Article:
316 King Street, 1977-1980. Image from ArchivePix
As Bridge and Dowling (2001) note, although gentrification has for some time been argued as a process of consumption as well as production, little analysis has been done on the commercial precincts of areas undergoing gentrification. In their study of businesses in Newtown, Glebe, Balmain and Rozelle, all suburbs experiencing gentrification, Bridge and Dowling note how these spaces reflect and reinforce the lifestyle of the new middle class, especially their interest in exotic/ gourmet foods, independent labels, and their health and wellbeing.
The gentrification of the suburb is partly shown through the pubs of Newtown. Interviewee Gerard, noted a wave of renovation that went through the Newtown pubs, replacing the shabby interiors, central bar and pokies with lush beer gardens, multi-level bars and bistros.
Bloodwood, Newtown. Image via Australian Design Review
The emphasis on authentic ‘exotic’ foods in Newtown described by Bridge and Dowling (2001) is perhaps slightly lessening, with a number of new establishments with gourmet, modern Australian and degustation menus. These establishments are significant in that they represent a higher price bracket and a focus on a kind of branded Dining Experience rather than simply the food itself.
An analysis conducted of a small portion of northern King Street confirmed whilst many of Newtown’s restaurants and cafes are independent, their clothing and goods stores are increasingly part of Sydney wide or Australia wide companies, linking them with other gentrifying or ‘trendy’ suburbs such as Balmain, Bondi and Paddington. Thus whilst the emphasis is still on independent retailing, Newtown is now connected to a more branded network of businesses.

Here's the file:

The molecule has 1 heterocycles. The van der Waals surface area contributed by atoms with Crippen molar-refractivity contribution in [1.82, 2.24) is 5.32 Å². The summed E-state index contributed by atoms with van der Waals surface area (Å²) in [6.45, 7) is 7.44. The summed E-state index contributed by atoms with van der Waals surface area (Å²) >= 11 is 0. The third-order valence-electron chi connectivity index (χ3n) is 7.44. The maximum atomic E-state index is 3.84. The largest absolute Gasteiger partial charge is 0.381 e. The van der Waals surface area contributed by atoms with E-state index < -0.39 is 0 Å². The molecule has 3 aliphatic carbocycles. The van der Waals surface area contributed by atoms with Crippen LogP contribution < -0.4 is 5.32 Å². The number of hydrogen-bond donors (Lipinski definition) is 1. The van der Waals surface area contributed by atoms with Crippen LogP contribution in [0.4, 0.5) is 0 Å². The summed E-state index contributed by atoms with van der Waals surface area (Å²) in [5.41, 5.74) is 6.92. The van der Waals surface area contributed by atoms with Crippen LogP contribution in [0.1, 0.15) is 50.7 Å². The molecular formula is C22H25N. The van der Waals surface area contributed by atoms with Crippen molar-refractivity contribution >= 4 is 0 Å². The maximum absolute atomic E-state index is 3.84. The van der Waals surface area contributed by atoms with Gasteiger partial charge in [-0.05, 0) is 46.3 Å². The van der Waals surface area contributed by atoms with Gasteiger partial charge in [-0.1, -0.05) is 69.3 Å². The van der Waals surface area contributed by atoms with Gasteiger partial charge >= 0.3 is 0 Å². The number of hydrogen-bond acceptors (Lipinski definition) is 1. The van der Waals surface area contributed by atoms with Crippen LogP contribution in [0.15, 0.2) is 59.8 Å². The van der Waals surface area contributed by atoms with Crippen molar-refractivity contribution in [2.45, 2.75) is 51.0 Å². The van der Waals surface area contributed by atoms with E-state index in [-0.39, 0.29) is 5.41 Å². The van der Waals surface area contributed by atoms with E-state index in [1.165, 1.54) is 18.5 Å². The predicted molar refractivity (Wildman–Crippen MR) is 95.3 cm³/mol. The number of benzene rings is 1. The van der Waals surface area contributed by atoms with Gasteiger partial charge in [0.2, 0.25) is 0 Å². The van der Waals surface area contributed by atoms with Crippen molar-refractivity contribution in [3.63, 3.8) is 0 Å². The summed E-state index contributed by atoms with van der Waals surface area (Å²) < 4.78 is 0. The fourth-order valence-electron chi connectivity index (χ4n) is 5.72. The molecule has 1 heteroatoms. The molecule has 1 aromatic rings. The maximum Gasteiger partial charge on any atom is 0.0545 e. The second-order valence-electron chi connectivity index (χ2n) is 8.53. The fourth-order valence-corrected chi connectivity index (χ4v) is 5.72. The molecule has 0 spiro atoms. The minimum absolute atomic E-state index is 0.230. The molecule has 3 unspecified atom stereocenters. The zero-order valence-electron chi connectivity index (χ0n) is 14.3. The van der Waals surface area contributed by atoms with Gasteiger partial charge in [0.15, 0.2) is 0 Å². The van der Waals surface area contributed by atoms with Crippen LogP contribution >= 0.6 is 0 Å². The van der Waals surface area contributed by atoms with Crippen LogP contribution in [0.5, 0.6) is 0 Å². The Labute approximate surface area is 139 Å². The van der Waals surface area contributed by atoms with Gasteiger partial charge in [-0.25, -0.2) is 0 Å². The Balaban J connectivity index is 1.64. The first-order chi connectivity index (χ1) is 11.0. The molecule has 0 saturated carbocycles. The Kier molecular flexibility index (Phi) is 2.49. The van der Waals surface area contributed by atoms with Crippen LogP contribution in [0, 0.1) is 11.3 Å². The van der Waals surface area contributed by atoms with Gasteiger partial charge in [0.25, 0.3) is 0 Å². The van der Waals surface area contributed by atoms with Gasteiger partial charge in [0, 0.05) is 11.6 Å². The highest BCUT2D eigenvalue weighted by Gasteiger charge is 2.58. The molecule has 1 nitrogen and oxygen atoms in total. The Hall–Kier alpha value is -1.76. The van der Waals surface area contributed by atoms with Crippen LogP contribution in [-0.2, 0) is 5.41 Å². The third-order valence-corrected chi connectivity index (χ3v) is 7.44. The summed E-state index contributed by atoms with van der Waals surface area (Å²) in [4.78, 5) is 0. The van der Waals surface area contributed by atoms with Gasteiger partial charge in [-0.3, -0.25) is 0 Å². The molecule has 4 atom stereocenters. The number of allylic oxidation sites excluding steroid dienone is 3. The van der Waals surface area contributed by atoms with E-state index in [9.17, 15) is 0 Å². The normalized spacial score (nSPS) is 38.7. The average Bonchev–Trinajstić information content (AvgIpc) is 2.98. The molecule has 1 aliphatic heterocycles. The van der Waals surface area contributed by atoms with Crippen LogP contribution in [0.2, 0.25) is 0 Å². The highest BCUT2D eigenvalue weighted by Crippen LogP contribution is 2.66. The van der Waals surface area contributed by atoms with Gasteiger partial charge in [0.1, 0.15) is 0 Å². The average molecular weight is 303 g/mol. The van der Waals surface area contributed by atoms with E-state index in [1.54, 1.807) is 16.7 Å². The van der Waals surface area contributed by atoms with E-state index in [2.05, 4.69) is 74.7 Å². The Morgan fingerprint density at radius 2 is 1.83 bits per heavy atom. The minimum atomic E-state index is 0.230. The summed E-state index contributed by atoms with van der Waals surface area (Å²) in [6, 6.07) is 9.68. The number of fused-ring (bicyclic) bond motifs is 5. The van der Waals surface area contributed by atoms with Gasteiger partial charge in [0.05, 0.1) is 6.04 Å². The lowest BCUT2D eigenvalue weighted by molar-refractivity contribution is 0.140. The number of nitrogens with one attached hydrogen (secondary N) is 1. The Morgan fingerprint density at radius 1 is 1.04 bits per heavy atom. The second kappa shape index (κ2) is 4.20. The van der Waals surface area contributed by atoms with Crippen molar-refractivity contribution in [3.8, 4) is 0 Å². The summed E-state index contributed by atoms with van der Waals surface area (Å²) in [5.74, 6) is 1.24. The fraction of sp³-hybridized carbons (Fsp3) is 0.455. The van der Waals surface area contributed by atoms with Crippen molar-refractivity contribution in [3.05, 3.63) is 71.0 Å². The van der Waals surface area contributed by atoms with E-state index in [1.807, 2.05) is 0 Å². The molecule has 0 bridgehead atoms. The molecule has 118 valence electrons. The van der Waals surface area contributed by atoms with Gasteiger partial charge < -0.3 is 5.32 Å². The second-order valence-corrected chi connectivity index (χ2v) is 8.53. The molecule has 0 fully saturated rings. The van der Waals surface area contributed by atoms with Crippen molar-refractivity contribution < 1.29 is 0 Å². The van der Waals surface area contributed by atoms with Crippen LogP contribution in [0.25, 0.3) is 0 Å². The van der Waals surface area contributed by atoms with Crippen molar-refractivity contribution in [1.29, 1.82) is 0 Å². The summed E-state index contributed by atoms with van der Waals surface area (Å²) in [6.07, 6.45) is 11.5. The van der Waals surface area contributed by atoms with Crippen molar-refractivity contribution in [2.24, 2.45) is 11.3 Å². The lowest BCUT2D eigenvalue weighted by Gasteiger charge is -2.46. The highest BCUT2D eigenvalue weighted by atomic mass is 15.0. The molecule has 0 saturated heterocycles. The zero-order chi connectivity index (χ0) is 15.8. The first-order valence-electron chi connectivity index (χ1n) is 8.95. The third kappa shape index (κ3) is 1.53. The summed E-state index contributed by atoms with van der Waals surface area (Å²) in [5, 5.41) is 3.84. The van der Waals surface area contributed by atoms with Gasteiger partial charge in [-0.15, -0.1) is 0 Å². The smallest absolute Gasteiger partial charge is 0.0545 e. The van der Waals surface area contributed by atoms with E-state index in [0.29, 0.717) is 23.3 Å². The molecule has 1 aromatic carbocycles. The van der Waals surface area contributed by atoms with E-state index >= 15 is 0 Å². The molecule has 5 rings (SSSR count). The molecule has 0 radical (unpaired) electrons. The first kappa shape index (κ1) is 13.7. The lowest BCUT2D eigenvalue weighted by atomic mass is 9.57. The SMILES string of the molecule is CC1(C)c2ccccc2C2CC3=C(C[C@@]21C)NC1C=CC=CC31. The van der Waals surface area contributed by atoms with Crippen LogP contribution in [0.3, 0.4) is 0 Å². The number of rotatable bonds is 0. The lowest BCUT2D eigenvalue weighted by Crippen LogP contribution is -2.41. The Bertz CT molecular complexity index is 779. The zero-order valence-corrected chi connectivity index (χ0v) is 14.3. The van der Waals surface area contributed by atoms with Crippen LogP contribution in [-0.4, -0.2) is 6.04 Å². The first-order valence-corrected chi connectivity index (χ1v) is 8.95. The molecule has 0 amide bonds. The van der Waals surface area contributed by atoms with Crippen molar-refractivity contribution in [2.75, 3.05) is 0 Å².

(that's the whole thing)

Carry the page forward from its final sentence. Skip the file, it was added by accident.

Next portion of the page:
Many saw the arrival of Aesop in Newtown as a significant (if not pleasant) marker of gentrification. An Australian company selling skin care products, they appeal to the new middle class’ interest in the body and health through evoking a nostalgic combination of the scientific, botanical and environmental in their carefully designed packaging and stores. They are located around the world, connecting Newtown to exclusive places such as Mayfair, London and the exclusive lifestyle store Merci in Paris.
Media and marketing also play a role in the gentrification of a suburb. Realtors and developers highlight existing lifestyle factors of a suburb and encourage similar developments to occur, whilst local media outlets publish articles on the dining and entertainment ‘attractions’, so attracting local visitors and new residents alike who identify with the lifestyle. The Newtown Urban Walkabout guide emphasises a bohemian Newtown, full of design and artisan goods, gourmet bakeries, coffee, restaurants and live music, thus appealing to the lifestyle values of the new middle class.
Bridge, G. & Dowling, R. 2001, Microgeographies of retailing and gentrification, Australian Geographer, vol. 32, no.1, pp. 93-107.